Doing so will regulate your appetite and keep your energy levels more consistent, meaning you are far less likely to have a blood sugar dip and reach for the cookie jar...

Unless you are swimming longer than 90 minutes you shouldn't really need energy drink or gels during your sessions either. Take water but avoid additional energy products unless you are training a very large overall volume of training - e.g. marathon swimming training.

We also recommend you avoid taking too much caffeine which can create peaks and troughs of energy too - it's easy to become reliant on caffeine but it can often end up making you feel more tired overall.

In a nutshell, just eat normal regular food, just aim for low sugar (note, not low carb).


Above All Else, Be Consistent

Just like when you are training purely for best performance, make consistency your goal: consistent training, consistent diet, consistent rest and gradual consistent weight loss. Avoid "superman weeks" where you do huge amounts of training but then hit a massive energy low.

Keep things rolling over many weeks and months, train and eat at a level that you can sustain without undue struggle, enjoy your time in the water, stay healthy and that number on the scales will move slowly and consistently downwards...


Swim Smooth!


[All this may make somewhat amusing reading to marathon swimmers who face the opposite problem - how to keep weight on (or gain it) whilst training hard. If you're swimming long distances in cold water (no wetsuit allowed) then a healthy layer of body fat is definitely required to avoid hypothermia...!]




From the Guru (PRO subscription required):




Saturday, April 15, 2017

Visualising Better Breathing


SS Clinics and Camps:


North America

Chicago Squads

Montreal Squads

Montreal Video Analysis

South Carolina Video Analysis

The Woodlands TX, Swim Squad

Connecticut 1-Day Clinic April 28th

Chicago Video Analysis




Asia / Middle East / Australia

Hong Kong Group Training & Video Analysis

Hong Kong Squads & Video Analysis

Dubai Video Analysis

Perth Squads

Perth Video Analysis

Kuala Lumpur Swim Squad

Kuala Lumpur Video Analysis




Europe

Zwevegem Video Analysis (English - Dutch)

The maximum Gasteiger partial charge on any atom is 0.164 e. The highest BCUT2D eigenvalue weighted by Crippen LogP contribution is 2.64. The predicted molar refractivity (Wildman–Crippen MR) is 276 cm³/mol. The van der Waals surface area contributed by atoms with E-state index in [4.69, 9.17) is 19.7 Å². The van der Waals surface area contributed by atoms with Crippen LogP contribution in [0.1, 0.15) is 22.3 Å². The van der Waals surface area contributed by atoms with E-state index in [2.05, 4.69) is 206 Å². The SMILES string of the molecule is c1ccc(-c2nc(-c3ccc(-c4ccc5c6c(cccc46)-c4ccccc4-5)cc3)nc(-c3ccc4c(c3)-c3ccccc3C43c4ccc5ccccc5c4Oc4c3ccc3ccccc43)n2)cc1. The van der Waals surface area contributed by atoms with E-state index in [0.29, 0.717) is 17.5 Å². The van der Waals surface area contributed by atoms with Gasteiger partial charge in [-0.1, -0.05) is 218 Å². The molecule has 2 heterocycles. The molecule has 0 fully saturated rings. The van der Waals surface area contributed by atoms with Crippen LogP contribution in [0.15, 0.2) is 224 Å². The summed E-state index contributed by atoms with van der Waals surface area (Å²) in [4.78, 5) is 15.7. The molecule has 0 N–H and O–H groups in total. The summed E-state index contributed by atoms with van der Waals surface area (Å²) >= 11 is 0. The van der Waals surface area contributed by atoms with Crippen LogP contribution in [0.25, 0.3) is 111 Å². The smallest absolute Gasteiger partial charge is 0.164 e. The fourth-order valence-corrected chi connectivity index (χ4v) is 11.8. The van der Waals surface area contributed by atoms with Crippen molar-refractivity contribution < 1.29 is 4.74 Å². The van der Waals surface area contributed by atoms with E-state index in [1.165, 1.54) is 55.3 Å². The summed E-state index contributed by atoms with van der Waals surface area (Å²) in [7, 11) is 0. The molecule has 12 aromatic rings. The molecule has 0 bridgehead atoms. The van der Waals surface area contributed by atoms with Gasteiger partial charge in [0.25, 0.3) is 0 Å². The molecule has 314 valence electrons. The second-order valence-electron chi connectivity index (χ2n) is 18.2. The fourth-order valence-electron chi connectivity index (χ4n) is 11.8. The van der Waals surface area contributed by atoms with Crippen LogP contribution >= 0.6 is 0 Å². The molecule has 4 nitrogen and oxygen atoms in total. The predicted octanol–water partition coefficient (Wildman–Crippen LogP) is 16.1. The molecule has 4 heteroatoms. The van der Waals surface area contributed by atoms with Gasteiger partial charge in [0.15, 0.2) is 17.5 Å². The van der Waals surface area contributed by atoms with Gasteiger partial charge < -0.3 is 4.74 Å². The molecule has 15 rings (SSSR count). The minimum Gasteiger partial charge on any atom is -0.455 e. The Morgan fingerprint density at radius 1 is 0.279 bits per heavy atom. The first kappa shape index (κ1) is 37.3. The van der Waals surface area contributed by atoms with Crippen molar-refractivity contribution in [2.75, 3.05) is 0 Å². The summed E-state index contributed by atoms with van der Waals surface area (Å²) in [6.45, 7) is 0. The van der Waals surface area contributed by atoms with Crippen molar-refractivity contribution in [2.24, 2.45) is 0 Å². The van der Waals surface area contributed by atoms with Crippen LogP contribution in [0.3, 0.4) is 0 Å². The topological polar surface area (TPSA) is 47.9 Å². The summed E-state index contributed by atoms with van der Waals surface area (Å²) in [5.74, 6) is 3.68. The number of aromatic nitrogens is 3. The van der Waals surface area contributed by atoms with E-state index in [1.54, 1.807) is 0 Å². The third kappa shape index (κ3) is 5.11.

Prague Junior Swim Club

SS Camp Lanzarote (English - Dutch)

Prague Junior Swim Club

Prague Video Analysis

Swim/Tri Camps Alicante (English language)

Nijmegen Video Analysis.  & Stroke Correction

City Of Elche Video Analysis / Squads

Nijmegen SS Squads




United Kingdom

Northampton Video Analysis Clinic

Yorkshire Squads (Pool & OW)

Yorkshire Video Analysis

West Lothian Video Analysis

Richmond London SS Squad

SW London Swim Workshops

Salisbury 1to1 Analysis

Twickenham Video Analysis

Lancaster SS Squad

Swindon/Cotswolds Video Analysis

Lancaster Video Analysis

Northampton Swim Squad

SS Clinic Marlborough

Swindon SS Squad (Try for free!)

Felixstowe Video Analysis

Stratford upon Avon & Birmingham/Coventry Squads

Felixstowe Squads

Acton London Video Analysis

Cardiff Video Analysis Clinic

Improvers Freestyle Course, Abingdon

Open Water Confidence Course, Dorchester
4 Places Left
Let's jump right in and watch how elite swimmer Jono Van Hazel breathes in his stroke:



His breathing technique is so smooth and seamless to the rest of his stroke that blink and you miss it!

Underwater things looks like this:



Notice the following:

- He only rotates his head just far enough to breathe, so that one goggle stays in the water and one out. He doesn't over-rotate and look to the sky.

- He keeps his head low in the water and doesn't attempt to lift it clear of the surface.

- He angles his mouth to the side like Popeye chews his spinach so that he can keep his head lower without taking on water:



- He blows out smoothly into the water so he only has to inhale when he does rotate to breathe.

- He breathes regularly to both sides - bilateral breathing - which keeps his rotation and whole stroke symmetrical.


Here's two common problems you might have with your own breathing:

Twisting your head to look skywards to breathe. This causes you to rotate right onto your side (way too much rotation):



Do that and your legs will part to regain your balance, as we see Clare doing above, which creates a huge amount of drag.

Lifting the head out of the water to breathe. This is also a problem because to lift you up at the front you have to press downwards on the water with your lead arm. That only lifts your torso upwards and sinks your legs downwards, again slowing you down significantly:



So the next time you swim, focus on angling your mouth to the side like Popeye, keeping your head low and looking across the pool with the lower goggle in the water. Just like Jono.

Get this right and your breathing will take less time than you're used to, involve minimal movement and you will feel a more continuous rhythm to your stroke.  It's so quick you can think of it as taking a "sneaky" breath!

Swim Smooth!





Related materials in the Swim Smooth Guru (subscription required):